The Hungarian Grand Prix marked the half way point in the season and as the sport heads into the four-week summer break it feels right that we use Budapest as the mark of reflection.
Going into the season, we wanted to see this fight between Mercedes and Ferrari – we have that. But, personally, I expected Ferrari to see them fade away. We did see that following Montreal, but the question is really is that because of the types of circuits we have been going to?
Baku, the Red Bull Ring and Silverstone were Mercedes circuits because they are high speed fast flowing circuits which suit the silver arrows very well. The Hungaroring historically in my view as I said last week, is a circuit has thrown up a surprise result and we had one again at the weekend.
Looking forward to part two, I feel the circuits are evenly matched. Mercedes will perform well in Spa, Monza, Sepang, Austin and Ferrari in Singapore, Suzuka, Interlagos and Abu Dhabi. This means for us that the fight will go down to the wire in Abu Dhabi in November.
But, we are over the half way mark now in the season and that means that the word reliability will come into the picture. Titles can as we arguably saw last season saw the title swing towards Nico Rosberg, with Sepang sticking in my mind as the defining point in the year.
Mercedes, while we are talking about Budapest, need praise for the way they released Hamilton to try and catch Kimi Raikkonen on track. We know he failed to make the move and he could have easily stayed there and took third.
We know that didn’t happen, as Hamilton released Bottas. For me, that shows that A. Hamilton is a racer and his eye is on the title but, B. he is fair and wants Bottas to achieve results as well. I don’t think Vettel would do that, stuck in my mind is ‘mutli 21’ with Mark Webber in Sepang in 2013.
Vettel and Hamilton, we have said many times are the greats of their generation. But they have great ‘unofficial’ wing men, with one being more clearly a number two driver.
But, this exposes may be strength for Ferrari and a weakness for Mercedes. Ferrari has always employed the number one and two drivers we know that. This gives them the edge slightly in terms of tactics but that costs us as viewers as we don’t see them fight hard.
Mercedes are employing the tactic; we will use team orders to give them an equal chance until one driver is out mathematical of the title race. Toto Wolff was questioned earlier this season about that and I think that is fair.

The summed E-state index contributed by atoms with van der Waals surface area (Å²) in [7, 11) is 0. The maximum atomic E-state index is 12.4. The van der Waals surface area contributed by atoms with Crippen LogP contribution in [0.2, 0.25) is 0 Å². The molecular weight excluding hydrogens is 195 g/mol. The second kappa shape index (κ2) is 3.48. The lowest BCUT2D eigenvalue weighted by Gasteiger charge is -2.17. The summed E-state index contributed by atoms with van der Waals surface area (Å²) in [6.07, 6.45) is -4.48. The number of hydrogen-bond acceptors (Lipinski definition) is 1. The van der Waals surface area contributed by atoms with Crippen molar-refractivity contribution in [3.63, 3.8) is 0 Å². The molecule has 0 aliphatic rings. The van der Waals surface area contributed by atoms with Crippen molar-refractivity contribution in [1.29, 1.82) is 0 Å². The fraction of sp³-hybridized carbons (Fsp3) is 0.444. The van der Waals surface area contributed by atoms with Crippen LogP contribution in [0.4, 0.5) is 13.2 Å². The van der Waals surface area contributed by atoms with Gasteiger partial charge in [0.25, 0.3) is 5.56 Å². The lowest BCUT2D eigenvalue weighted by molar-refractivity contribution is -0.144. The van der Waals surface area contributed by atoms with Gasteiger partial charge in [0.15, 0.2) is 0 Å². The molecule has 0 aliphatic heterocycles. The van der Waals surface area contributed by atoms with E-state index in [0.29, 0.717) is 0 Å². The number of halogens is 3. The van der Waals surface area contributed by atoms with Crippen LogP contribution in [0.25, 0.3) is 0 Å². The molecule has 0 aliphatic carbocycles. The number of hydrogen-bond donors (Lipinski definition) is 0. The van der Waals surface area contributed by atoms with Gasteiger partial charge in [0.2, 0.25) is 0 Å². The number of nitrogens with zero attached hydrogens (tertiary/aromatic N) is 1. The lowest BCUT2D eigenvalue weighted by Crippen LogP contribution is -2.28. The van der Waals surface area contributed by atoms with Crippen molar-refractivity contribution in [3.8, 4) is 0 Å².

Mercedes know how Ferrari has operated in the past and they are not going down that route. They do use team orders as we saw in Budapest, I feel they had to give Hamilton the chance to try and catch Raikkonen as he was gaining on Bottas.
But, then Hamilton showed great sportsmanship when he honoured his word and I doubt Vettel would. Vettel for me watching him on track and the way he talks when things aren’t going his way seems self-centered and arrogant.
You need that as a world champion, the saying “Good guys don’t win titles” is true. All world champions are a bit self-centred and need it!
Red Bull should be part of this mega fight between Hamilton and Vettel. They still are on the back foot and need to up their game because they could play a key and deceive role in this title.
Budapest was not a good race for them as both Max Verstappen was fifth despite the collision with his teammate Daniel Ricciardo at Turn Two on the opening lap. But, in racing that happens and we know the number one rule in racing is don’t take your teammate out or make contact.
But that risk will always be there for the teams and especially if you aren’t imposing team-orders.
Looking ahead to the second half of the season, the question is how will this fight unfold and can the teams use the summer break to build an advantage which will see the title swing their way?